On April 20, 2010, the Deepwater Horizon disaster claimed the lives of 11 people and led to a devastating environmental catastrophe in the Gulf of Mexico. After an extensive 3-year investigation following the largest environmental disaster in U.S. history, one would have expected the first criminal charges to relate to the loss of human life or the irreversible damage to the environment.
Rather, on April 24, 2012, the U.S. Attorney General’s office announced that Kurt Mix, a former engineer for BP, had been arrested and charged with intentionally destroying evidence. Mix was a drilling and completions project engineer for BP at the time of the disaster and during various efforts to stop the oil leak. He is accused of two counts of obstruction of justice for allegedly deleting electronic data from his iPhone after he had been put on notice to preserve that data.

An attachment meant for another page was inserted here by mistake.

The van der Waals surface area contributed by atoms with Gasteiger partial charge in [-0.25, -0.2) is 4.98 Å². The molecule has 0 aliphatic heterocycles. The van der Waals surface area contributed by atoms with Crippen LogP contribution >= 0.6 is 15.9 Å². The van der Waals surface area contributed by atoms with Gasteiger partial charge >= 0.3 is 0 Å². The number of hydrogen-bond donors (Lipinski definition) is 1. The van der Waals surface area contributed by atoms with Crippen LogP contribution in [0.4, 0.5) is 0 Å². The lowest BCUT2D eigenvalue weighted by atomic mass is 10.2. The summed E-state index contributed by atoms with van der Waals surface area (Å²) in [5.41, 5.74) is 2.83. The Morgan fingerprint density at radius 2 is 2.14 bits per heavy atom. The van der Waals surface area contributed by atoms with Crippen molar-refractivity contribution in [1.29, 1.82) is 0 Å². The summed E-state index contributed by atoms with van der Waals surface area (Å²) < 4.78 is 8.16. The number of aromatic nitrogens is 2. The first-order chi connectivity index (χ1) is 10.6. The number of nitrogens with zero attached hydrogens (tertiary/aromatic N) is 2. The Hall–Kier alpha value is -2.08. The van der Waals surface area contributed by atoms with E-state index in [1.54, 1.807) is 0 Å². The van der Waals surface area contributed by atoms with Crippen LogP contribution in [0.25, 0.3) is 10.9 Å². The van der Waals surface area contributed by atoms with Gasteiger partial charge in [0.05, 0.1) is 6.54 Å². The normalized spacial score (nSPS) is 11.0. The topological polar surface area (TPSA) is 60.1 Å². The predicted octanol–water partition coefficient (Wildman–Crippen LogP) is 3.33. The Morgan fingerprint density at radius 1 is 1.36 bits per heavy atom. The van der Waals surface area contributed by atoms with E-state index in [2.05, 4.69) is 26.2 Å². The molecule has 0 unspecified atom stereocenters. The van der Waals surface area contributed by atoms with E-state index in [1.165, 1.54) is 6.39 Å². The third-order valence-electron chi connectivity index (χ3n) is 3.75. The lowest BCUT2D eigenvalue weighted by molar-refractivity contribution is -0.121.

By this time, Mix had been communicating with a criminal defense attorney regarding the pending grand jury investigation of the Deepwater Horizon disaster, and he had received numerous legal hold notices requiring him to preserve his data. The standard again will look to determine, based on all facts, whether Mix should have reasonably anticipated litigation at this point.
The lesson of the first BP oil spill case is a simple one: The failure to preserve evidence can have devastating consequences. Litigation hold notices and the duty to preserve electronic evidence are critical responsibilities for in-house counsel. This is due to the fact that electronically stored information is expanding at an astronomical rate, and ESI is easily deleted. It only takes a few clicks to delete the data, and now you, and potentially your company, are liable.